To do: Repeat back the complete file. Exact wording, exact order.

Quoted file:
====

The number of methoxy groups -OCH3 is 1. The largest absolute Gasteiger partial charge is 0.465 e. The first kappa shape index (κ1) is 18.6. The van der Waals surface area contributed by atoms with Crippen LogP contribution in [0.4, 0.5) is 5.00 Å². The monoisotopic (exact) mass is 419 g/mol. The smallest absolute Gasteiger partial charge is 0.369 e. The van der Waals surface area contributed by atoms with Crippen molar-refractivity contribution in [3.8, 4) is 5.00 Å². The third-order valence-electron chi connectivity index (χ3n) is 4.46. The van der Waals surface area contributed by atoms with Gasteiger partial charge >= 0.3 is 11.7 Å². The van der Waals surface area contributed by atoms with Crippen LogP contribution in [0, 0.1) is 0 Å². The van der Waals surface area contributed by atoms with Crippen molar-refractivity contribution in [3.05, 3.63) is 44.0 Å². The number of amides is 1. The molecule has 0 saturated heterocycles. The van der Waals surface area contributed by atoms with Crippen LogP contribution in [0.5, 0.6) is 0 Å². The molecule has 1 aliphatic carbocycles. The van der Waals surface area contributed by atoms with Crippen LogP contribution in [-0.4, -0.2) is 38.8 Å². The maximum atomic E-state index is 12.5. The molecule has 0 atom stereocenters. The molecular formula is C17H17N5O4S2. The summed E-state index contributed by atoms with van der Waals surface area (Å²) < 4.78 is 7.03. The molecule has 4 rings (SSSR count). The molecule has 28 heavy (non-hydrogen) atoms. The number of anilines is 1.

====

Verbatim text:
The number of methoxy groups -OCH3 is 1. The largest absolute Gasteiger partial charge is 0.465 e. The first kappa shape index (κ1) is 18.6. The van der Waals surface area contributed by atoms with Crippen LogP contribution in [0.4, 0.5) is 5.00 Å². The monoisotopic (exact) mass is 419 g/mol. The smallest absolute Gasteiger partial charge is 0.369 e. The van der Waals surface area contributed by atoms with Crippen molar-refractivity contribution in [3.8, 4) is 5.00 Å². The third-order valence-electron chi connectivity index (χ3n) is 4.46. The van der Waals surface area contributed by atoms with Gasteiger partial charge >= 0.3 is 11.7 Å². The van der Waals surface area contributed by atoms with Crippen LogP contribution in [0, 0.1) is 0 Å². The van der Waals surface area contributed by atoms with Crippen molar-refractivity contribution in [3.05, 3.63) is 44.0 Å². The number of amides is 1. The molecule has 0 saturated heterocycles. The van der Waals surface area contributed by atoms with Crippen LogP contribution in [0.5, 0.6) is 0 Å². The molecule has 1 aliphatic carbocycles. The van der Waals surface area contributed by atoms with Crippen LogP contribution in [-0.4, -0.2) is 38.8 Å². The maximum atomic E-state index is 12.5. The molecule has 0 atom stereocenters. The molecular formula is C17H17N5O4S2. The summed E-state index contributed by atoms with van der Waals surface area (Å²) < 4.78 is 7.03. The molecule has 4 rings (SSSR count). The molecule has 28 heavy (non-hydrogen) atoms. The number of anilines is 1.